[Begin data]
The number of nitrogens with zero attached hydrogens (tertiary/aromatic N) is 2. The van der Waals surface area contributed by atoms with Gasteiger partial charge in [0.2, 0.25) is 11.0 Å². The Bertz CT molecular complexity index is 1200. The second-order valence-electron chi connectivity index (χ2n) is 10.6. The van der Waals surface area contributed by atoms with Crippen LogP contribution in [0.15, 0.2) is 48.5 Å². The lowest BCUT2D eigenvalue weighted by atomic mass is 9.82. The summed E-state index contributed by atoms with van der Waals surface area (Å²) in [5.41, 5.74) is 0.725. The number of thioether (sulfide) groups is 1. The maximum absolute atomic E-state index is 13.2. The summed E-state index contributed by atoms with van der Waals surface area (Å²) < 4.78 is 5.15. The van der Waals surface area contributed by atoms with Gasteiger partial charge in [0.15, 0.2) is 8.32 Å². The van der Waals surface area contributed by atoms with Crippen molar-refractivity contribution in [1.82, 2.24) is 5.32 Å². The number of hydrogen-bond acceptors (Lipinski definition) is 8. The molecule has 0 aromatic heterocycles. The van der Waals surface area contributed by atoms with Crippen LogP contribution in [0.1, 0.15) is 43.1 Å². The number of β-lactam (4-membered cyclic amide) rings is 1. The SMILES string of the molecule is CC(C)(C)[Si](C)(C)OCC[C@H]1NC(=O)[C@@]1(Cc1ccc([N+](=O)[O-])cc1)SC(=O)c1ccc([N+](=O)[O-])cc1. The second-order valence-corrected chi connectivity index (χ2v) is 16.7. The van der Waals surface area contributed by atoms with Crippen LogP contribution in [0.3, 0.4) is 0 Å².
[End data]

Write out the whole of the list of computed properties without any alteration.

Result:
The number of nitrogens with zero attached hydrogens (tertiary/aromatic N) is 2. The van der Waals surface area contributed by atoms with Gasteiger partial charge in [0.2, 0.25) is 11.0 Å². The Bertz CT molecular complexity index is 1200. The second-order valence-electron chi connectivity index (χ2n) is 10.6. The van der Waals surface area contributed by atoms with Crippen LogP contribution in [0.15, 0.2) is 48.5 Å². The lowest BCUT2D eigenvalue weighted by atomic mass is 9.82. The summed E-state index contributed by atoms with van der Waals surface area (Å²) in [5.41, 5.74) is 0.725. The number of thioether (sulfide) groups is 1. The maximum absolute atomic E-state index is 13.2. The summed E-state index contributed by atoms with van der Waals surface area (Å²) < 4.78 is 5.15. The van der Waals surface area contributed by atoms with Gasteiger partial charge in [0.15, 0.2) is 8.32 Å². The van der Waals surface area contributed by atoms with Crippen molar-refractivity contribution in [1.82, 2.24) is 5.32 Å². The number of hydrogen-bond acceptors (Lipinski definition) is 8. The molecule has 0 aromatic heterocycles. The van der Waals surface area contributed by atoms with Crippen LogP contribution in [0.1, 0.15) is 43.1 Å². The number of β-lactam (4-membered cyclic amide) rings is 1. The SMILES string of the molecule is CC(C)(C)[Si](C)(C)OCC[C@H]1NC(=O)[C@@]1(Cc1ccc([N+](=O)[O-])cc1)SC(=O)c1ccc([N+](=O)[O-])cc1. The second-order valence-corrected chi connectivity index (χ2v) is 16.7. The van der Waals surface area contributed by atoms with Crippen LogP contribution in [0.3, 0.4) is 0 Å².